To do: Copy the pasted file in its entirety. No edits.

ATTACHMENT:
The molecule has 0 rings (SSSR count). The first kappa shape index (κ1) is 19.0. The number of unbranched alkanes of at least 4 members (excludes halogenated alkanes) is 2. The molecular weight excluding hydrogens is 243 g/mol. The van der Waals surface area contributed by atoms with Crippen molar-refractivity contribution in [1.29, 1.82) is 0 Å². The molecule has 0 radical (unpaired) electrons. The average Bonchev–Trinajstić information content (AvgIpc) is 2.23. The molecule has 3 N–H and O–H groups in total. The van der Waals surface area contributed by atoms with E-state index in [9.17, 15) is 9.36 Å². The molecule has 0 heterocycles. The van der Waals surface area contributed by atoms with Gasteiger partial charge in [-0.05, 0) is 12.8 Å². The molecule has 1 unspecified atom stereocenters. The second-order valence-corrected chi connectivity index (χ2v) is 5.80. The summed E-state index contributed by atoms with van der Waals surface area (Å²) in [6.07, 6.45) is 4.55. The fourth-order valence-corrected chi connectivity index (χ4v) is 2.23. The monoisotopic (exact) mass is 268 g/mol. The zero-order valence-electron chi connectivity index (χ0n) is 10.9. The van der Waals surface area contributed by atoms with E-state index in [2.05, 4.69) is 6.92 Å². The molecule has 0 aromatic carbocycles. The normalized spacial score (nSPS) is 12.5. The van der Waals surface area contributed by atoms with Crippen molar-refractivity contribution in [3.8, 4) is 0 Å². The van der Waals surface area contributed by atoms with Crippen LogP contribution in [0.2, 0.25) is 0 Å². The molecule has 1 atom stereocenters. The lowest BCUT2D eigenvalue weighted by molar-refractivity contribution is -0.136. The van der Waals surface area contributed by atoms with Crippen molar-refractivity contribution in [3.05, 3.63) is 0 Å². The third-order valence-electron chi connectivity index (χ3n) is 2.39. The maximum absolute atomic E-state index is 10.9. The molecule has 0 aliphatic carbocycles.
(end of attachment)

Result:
The molecule has 0 rings (SSSR count). The first kappa shape index (κ1) is 19.0. The number of unbranched alkanes of at least 4 members (excludes halogenated alkanes) is 2. The molecular weight excluding hydrogens is 243 g/mol. The van der Waals surface area contributed by atoms with Crippen molar-refractivity contribution in [1.29, 1.82) is 0 Å². The molecule has 0 radical (unpaired) electrons. The average Bonchev–Trinajstić information content (AvgIpc) is 2.23. The molecule has 3 N–H and O–H groups in total. The van der Waals surface area contributed by atoms with E-state index in [9.17, 15) is 9.36 Å². The molecule has 0 heterocycles. The van der Waals surface area contributed by atoms with Gasteiger partial charge in [-0.05, 0) is 12.8 Å². The molecule has 1 unspecified atom stereocenters. The second-order valence-corrected chi connectivity index (χ2v) is 5.80. The summed E-state index contributed by atoms with van der Waals surface area (Å²) in [6.07, 6.45) is 4.55. The fourth-order valence-corrected chi connectivity index (χ4v) is 2.23. The monoisotopic (exact) mass is 268 g/mol. The zero-order valence-electron chi connectivity index (χ0n) is 10.9. The van der Waals surface area contributed by atoms with E-state index in [2.05, 4.69) is 6.92 Å². The molecule has 0 aromatic carbocycles. The normalized spacial score (nSPS) is 12.5. The van der Waals surface area contributed by atoms with Crippen molar-refractivity contribution in [3.8, 4) is 0 Å². The van der Waals surface area contributed by atoms with Crippen LogP contribution in [0.2, 0.25) is 0 Å². The molecule has 1 atom stereocenters. The lowest BCUT2D eigenvalue weighted by molar-refractivity contribution is -0.136. The van der Waals surface area contributed by atoms with Crippen molar-refractivity contribution in [3.05, 3.63) is 0 Å². The third-order valence-electron chi connectivity index (χ3n) is 2.39. The maximum absolute atomic E-state index is 10.9. The molecule has 0 aliphatic carbocycles.